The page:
Making The John Aler’s "Bush" Hanging Nests.

By Marcus Pollard

Way back in 2004 when I was swanning about Western Australia at the invitation of Arthur Orford and the Finch Society of Western Australia I managed to meet one of that states top finch breeder in the late John Alers.

Together with his wife Truis he made one of the most dedicated partnerships in finch keeping that one could hope to meet. The "exploits" from that visit with the Aler’s and the subsequent "trip to Kalgoorlie" are on my website for anyone in dire need of a chuckle!!

One of bird keepings real characters!
During my stay with John and Truis I noticed that he had a number of what I shall call "hanging bunts" - for lack of a better descriptive – which were basically Tea-tree/ Melaleuca tied together with wire and suspended from the ceiling of the aviary.
Many were single units free-standing while others were strung near each other to form a sort of curtain effect.- this I later realized had the effect of dividing the normal aviary configuration into a number of smaller "niches’ if you like which broke up the normal box shape of the aviaries.
These structures were hugely popular with the entire range of cup nesting species that John kept and he showed me a number of Red siskin nests overflowing with youngsters in these bundles.
I was lucky enough to get John to pose for me while I grabbed the video camera and was able to record a step-by-step guide to constructing such bundles. This was often dragged out so that I could emulate his building prowess such that it is now firmly etched in my finch repertoire!!

Upon return to Taswegia and with video camera in hand I made a couple of these bunts and hung them in the aviary and the result was such that several more were constructed in rapid time!
The first one I hung attracted the attention of 2 Yellow siskin hens which built their nest on opposite sides of the structure at the same height – try that with normal Tea-tree against the wall!!!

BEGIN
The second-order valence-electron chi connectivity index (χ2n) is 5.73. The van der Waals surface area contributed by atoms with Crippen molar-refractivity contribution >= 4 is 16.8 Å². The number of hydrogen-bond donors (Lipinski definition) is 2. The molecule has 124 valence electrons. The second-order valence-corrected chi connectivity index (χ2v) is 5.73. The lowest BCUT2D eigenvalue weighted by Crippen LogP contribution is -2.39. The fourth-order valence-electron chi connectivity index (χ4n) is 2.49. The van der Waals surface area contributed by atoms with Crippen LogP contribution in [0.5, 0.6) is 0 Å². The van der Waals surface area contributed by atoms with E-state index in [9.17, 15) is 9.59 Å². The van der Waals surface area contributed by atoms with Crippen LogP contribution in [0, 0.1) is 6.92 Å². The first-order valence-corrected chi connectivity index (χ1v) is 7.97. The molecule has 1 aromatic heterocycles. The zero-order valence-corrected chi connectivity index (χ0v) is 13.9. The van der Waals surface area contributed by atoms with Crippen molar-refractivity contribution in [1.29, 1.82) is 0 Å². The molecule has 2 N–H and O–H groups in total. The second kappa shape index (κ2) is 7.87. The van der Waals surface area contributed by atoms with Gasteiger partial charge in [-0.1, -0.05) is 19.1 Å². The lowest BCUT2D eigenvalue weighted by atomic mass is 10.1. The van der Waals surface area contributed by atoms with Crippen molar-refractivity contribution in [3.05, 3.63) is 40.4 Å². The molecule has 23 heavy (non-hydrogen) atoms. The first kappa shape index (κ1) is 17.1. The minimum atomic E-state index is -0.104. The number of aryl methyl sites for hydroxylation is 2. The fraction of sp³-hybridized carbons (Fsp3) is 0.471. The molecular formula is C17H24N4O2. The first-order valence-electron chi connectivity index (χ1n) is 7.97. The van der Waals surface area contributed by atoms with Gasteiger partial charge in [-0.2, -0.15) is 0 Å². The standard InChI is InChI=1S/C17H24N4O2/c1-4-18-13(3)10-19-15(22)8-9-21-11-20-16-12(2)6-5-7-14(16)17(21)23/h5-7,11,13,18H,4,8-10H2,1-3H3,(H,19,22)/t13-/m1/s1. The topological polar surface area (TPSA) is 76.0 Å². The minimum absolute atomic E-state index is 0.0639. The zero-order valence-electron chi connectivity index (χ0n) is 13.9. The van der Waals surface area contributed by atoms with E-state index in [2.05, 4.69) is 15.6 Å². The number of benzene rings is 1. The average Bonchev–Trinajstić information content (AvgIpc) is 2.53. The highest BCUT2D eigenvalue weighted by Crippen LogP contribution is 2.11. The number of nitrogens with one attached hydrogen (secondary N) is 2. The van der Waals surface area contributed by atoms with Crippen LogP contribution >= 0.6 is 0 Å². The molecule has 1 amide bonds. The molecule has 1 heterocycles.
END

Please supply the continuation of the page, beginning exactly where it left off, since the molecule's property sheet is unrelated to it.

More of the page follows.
Unremarkable you say! Well, let me add that both siskins started construction work within 20 minutes of the bundle being hung – good enough incentive for me to build more!!

All my yellow hooded or Mexican siskin’s loved them as did the Oriental greenfinches while the Orange Breast and Rufous-backs were also crazy about them!!
The Orange-breasts favourite trick is to build their nest on the base of the old siskin or greenfinch nests left behind – waste not, want not!

Suffice it to say that all the birds in the aviary nested in them at some stage over the next few breeding seasons. Mind you with all the shutters open they tend to swing in the breeze a little which seems to worry the inhabitants not a bit! For their keeper? Well, that was another matter!

I found these bunts are brilliant for breaking up my own aviaries into different "zones" with a minimum of fuss. Want to close a corner in and thicken it for parrotfinches maybe? Simple! Just build a couple of bunts, tease them out and hang them from the ceiling and hey presto, instant cover!

Also by spacing them you can separate any warring cup nesters and give them extra room to move away from each other.

Not that any of us would allow a mouse problem in our aviaries but these bunts would be perfect in such a situation unless your "meeces" are spliced with Spiderman genes of course!

Great you say, but is he ever going to tell me how to make the blasted things!!

With apologies to John here is the slack persons abbreviated construction manual for the John Aler’s nesting bunts!!

Before starting let me say that the thicker you make them the less the birds like them. Having seen a number of wild finch nests let me say that very few I’ve seen hide their nests away in the thickest parts of the bush. Most just stick their nest in the nearest available thin sapling with very little cover or protection.